SF Weekly wades into the dirt-kicking fight between ESPN blowhard Joe Morgan and A's general manager Billy Beane. Actually it's a pretty one-sided fight, with Morgan missing no chance to point out that he hasn't read Michael Lewis' Moneyball and that Moneyball (which he seems to think was written by Beane) is a load of crap. Possibly because Tommy Craggs' article is so stacked against him, I came away sympathizing with Morgan, but before getting into that, dig Matt Welch's review of Moneyball/appreciation of the way sabermetrics has retired so many of baseball's treasured myths.
My sympathy for Morgan here is based in part on his touching attachment to those myths—he refuses to accept sabermetrics even though it's only through sabermetric analysis that he himself has been firmly established as the greatest second baseman in history:
Jon Miller remembers telling his broadcast partner about Bill James' second baseman rankings, that in fact James had rated him at the top. Says Miller: "Joe said, 'Well, how could that be? [Hornsby] hit .400 and 42 home runs, and I'm hitting .325 and 27 homers.' … What was interesting to me was, most guys, I think, number one, would already have been aware of that and would've savored that assessment. And number two, that even if they were just being told for the first time, most guys would be happy to embrace that. But Joe has such a sincere respect for the history of the game -- because who is Rogers Hornsby? I mean, Rogers Hornsby is an old redneck alcoholic who was probably as racist as anybody who's ever played the game. And yet Joe had this great respect for what he'd done and was very aware of what he'd done -- not many former players are aware of those kinds of things -- and Joe was sincerely ready to argue on behalf of Hornsby."
Beyond the admirable humility here (which you might not expect based on Morgan's insufferable Sunday Night Baseball commentary), I find another reason to sympathize: Who can blame a former major league player for despising stats geeks? It would subvert the natural order if Morgan didn't hate the legions of laptop-toting, begoggled dorks who are rethinking his game—and most maddeningly of all, being proven right. I'm taking it on faith (and on the behavior of an increasing number of teams) that the Bill James model is correct, but I do wish the sabermetricians would explain why their theories are supposed to be exciting to the vast majority of us who are casual fans rather than green-eyeshade fanatics. Craggs presents the following, without further explanation, as proof of Morgan's foolishness:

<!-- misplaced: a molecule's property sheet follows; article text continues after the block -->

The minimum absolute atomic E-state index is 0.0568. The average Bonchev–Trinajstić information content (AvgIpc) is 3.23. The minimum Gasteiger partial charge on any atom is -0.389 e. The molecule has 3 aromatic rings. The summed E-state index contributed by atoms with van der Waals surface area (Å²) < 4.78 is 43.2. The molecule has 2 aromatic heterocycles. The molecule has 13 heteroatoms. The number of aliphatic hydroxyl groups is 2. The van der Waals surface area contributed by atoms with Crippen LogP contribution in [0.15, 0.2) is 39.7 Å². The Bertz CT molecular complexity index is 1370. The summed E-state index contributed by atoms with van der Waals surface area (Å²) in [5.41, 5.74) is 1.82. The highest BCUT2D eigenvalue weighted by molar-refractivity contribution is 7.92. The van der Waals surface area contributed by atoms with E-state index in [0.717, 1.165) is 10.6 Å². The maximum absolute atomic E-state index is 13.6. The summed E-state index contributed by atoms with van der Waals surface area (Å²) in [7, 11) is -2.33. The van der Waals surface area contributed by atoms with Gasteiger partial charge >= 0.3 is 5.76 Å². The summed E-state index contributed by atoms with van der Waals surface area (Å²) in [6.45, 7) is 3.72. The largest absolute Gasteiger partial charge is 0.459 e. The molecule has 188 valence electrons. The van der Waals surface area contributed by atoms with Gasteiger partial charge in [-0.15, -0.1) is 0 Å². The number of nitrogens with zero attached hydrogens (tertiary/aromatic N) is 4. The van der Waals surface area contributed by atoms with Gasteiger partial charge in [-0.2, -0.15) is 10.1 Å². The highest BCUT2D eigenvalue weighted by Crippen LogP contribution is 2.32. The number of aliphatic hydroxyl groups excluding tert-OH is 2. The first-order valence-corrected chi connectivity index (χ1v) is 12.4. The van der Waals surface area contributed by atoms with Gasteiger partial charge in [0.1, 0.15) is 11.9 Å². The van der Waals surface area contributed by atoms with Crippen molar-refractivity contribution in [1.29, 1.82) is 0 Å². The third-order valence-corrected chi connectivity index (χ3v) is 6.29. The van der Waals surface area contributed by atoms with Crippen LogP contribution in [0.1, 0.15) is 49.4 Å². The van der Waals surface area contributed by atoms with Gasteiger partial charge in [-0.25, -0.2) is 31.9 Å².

When it was suggested that the world-champion Boston Red Sox were a Moneyball team -- after all, they had Bill James in their employ -- Morgan snapped back (and you could almost hear his furious jabs at the keyboard): "The Red Sox had the second highest payroll in baseball next to the Yankees!!! The most important play last year was Dave Roberts stealing second base in game four … that is NOT the moneyball theory. Without the stolen base or just the THREAT of the stolen base Dave Roberts provided, the Red Sox would have been eliminated."
I don't care enough about baseball to puzzle out the details here, but what's wrong with this argument? Is he wrong about the Sox' payroll? Is his interpretation of the Dave Roberts play obviously misguided? Joe Morgan has more than enough enemies out there to refute him, but there's one point (beyond the fact that the A's haven't won a pennant since 1990) that sticks in my craw: When I've paid $50 for a ticket and $7 for a beer, I like seeing clutch plays, bunts, stolen bases, and plenty of other discredited stunts. Put another way: I don't really care whether the team's getting its money's worth; I care whether I'm getting my money's worth.
The interesting phase of the sabermetric revolution is just starting, as the generation of A's strategists scatters throughout the league. When most or all Major League teams are using the same models to pursue the same market inefficiencies, how will they keep asses in the seats? Craggs makes a pretty good case that Joe Morgan is a buffoon, but I'm not sure he understands that we keep buffoons around because they entertain us.